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  • .... or Pares if it shows up on a sign here. The first half of this movie has the gang running an athletic club and raising money for it by a shoe-shine stand with one of their typical Rube-Goldbergesque contraptions of wheels and gears and pulley belts.... just the sort of thing I used to design myself when I was eight, where a rocket pack's design was no more difficult than drawing it. And inside the machine is someone with a brush and some shoe polish. wasn't that how the adults did it? Isn't that the charm of these movies for adults?

    For kids, it was more about belonging to a group, of having friends, and that was important too. But the charm of these often plot less and always slightly disjointed stories -- like the sort of tale a child might make up -- was their kindly, childlike charm, always on the side of the kids, even when they kidded them. Yes, we knew things were more complicated than a bunch of wheels and someone on the inside of the box doing the work. But there would be time enough to learn these things. in the meantime, we could enjoy things and worry about our small problems while the adults took care of the important things.

    Then we grew up. Sigh. But at least we can look at these and remember.
  • Warning: Spoilers
    This Hal Roach comedy short, Every Man for Himself, is the thirty-second in the "Our Gang/Little Rascals" series. The gang has an athletic club/shoeshine stand running in their neighborhood. Hand-made contraptions are used in both. There's also a practical joke on unsuspecting customers: whenever they peep through two holes in a fence near the shoe stand, black rings form around their eyes! Oh, and there's a couple of new twin boys in the neighborhood with opposite traits-one's afraid of fights and one's always looking for one. Their names are Sissy and Scrappy! I'll just now say that while there are some amusing jokes (like the one involving painting someone's shoes white unknowingly to the person getting it and then having that person get a shoe shine which was previously used in A Pleasant Journey), this was a slightly enjoyable short, at best. Still, Every Man for Himself is worth a look if you're a die-hard Our Gang fan.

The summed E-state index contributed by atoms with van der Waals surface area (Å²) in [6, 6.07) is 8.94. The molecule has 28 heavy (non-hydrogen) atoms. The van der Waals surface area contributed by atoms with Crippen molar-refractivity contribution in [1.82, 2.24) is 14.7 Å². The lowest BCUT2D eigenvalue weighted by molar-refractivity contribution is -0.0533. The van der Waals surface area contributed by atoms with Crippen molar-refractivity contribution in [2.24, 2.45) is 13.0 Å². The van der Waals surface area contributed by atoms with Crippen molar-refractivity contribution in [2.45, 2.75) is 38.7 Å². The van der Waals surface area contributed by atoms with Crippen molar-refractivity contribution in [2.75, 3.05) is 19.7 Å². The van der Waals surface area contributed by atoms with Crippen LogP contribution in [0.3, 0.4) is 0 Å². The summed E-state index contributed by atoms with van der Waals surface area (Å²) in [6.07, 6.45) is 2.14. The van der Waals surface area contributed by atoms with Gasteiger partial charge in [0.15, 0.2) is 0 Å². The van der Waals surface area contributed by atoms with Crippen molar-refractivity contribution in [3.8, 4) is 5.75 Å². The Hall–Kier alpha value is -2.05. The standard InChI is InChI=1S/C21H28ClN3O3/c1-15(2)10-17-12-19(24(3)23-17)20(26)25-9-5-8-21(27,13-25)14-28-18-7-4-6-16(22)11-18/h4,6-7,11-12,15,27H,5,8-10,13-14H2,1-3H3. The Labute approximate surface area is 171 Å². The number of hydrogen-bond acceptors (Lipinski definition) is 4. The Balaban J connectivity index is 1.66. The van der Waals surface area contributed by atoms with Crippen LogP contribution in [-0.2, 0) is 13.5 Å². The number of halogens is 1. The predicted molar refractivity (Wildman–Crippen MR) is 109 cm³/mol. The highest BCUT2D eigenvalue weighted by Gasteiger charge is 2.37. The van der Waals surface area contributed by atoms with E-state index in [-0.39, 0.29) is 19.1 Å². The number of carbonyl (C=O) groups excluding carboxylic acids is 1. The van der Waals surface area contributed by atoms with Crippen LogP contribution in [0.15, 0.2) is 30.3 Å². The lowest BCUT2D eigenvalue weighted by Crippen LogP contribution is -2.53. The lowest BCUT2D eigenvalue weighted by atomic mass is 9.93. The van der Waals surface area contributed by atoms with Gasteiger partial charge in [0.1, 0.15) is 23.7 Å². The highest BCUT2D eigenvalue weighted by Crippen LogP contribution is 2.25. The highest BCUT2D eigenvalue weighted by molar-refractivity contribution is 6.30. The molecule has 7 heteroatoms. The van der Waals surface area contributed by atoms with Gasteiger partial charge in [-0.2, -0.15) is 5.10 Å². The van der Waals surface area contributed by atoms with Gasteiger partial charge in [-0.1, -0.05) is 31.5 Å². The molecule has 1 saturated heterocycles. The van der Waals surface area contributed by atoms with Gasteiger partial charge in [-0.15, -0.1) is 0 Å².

• Every Man for Himself (1924)

    ** (out of 4)

    Fair Our Gang short has the group running an athletic club where Joe is put through a couple fights. They also appear to be running a wireless shoe-shining gig where they get customers by splashing paint on their shoes. If you're a fan of the series then I'm sure you're going to eat up what Hal Roach feeds you here. I'm not going to sit here and say I don't enjoy the series because if I didn't then I wouldn't keep watching the films but at the same time I can't say it's one of Roach's best. I'm sure kids in 1924 loved seeing themselves up on the screen doing things they'd like to do but at the same time these shorts really haven't been all that funny. This one here at least gives us a few interesting technical aspects and this here is mainly the creation of the shoe-shine machine. The second half of the film deals with the kids painting shoes so that the people will then have to come and get them clean. This gimmick was done in earlier shorts where Farina went out and painted shoes before eventually running into the police. The same thing happens here. There's also a brief segment dealing with a new kid but again it doesn't get any laughs. At just 14-minutes this one here is a bit shorter than some in the series, which turned out to be a good thing.